Organizing subscriptions
Quick question: How many magazine, club, and service subscriptions do you have? If the answer is “I have no idea, join a large club.” It’s so easy to start a subscription. It’s just as easy to keep the subscription going. The payments automatically come out of your bank account or get added to your credit card.

Subscription services have a downside. Subscriptions you don’t love can drain your pocketbook. Like any small leak, you may not even notice it. But a little leak, over time, becomes a huge problem.

Start with magazines.

I have a notebook in Evernote called “Subscription Services.” Inside that notebook is a note named “Magazine Subscriptions.” That note consists of a chart with columns labeled as follows: Magazine, Whose Name (Does the magazine come addressed to me or to my wife?), “Expires,” and “Notes.” That last one is a good place to log information about automatic renewals and how to cancel. That column is also a good place to record when the first issue should arrive. If you bought the subscription through a school group, put the name of the group in the Notes field. You may also wish to include the amount of the subscription.

Subscription services

Example of table showing magazine subscriptions. Personal information has been blurred.

All this information is at your fingertips when you begin a subscription. That’s the time to put it in the chart. You won’t remember any of this later. The next thing you know, your mailbox is overflowing with magazines you don’t care to read. All the while, money is slowly leaking out of your pocket.

I use Evernote. You could do the same thing with an Excel spreadsheet, Google Sheet, or table in Word or Google Docs. Put the table in a folder called “Subscription Services.” If you use paper to organize, label a file folder “Subscription Services.” Create a chart on a piece of notebook paper and slip it in the folder.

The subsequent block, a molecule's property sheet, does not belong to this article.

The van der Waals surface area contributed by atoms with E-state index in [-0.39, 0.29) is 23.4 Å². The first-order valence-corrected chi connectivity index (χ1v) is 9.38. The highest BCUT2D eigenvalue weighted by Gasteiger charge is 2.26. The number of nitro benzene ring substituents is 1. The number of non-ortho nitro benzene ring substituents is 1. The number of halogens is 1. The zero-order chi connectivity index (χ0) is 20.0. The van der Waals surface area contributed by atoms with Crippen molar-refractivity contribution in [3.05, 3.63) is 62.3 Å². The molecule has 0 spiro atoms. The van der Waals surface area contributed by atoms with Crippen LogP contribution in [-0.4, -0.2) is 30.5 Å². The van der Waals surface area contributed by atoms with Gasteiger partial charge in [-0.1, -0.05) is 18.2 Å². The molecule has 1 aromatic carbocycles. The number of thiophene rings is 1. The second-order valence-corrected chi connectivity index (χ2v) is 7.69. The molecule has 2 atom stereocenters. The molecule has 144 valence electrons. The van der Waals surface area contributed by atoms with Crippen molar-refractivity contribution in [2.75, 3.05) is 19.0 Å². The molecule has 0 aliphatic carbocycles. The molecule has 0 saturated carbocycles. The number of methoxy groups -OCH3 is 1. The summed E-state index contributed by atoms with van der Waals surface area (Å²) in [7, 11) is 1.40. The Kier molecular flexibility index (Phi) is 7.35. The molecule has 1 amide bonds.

When you add a new magazine, update the chart. When you renew or cancel a subscription, update the chart. When you cancel, use the “Notes” field to document when and how you cancelled. If you did so by phone, ask for the customer service representative’s name and include it in your documentation.

What else do you have?

Here is a starter list of other subscriptions for which you may be paying:

  • Lawn care
  • Home security system
  • Pest control
  • Satellite radio
  • Television service
  • Movie delivery service
  • Website hosting
  • Computer technical support
  • Gym membership
  • Country club membership
  • Other clubs or lessons

The list can add up quickly. In Evernote, I have a note for each one in the “Subscriptions Services” notebook. Within each note are any contracts, records of phone calls, discount offers, and important screen shots of offers from websites. If you are using Word or Google Docs, create a new document for each service with the same types of information. If your system is paper-based, include a sheet of paper for each service in the folder. Staple to the sheet invoices or other information about the service.

When it’s all in one place, you can start to see where your money goes. When you see where your money goes, you’re better able to make decisions about what subscriptions stay and which ones get the ax.

Note: I have also written about another solution for tracking subscriptions as well as any other automatic renewals and payments from your bank account. Read all about constructing a Google Money Calendar.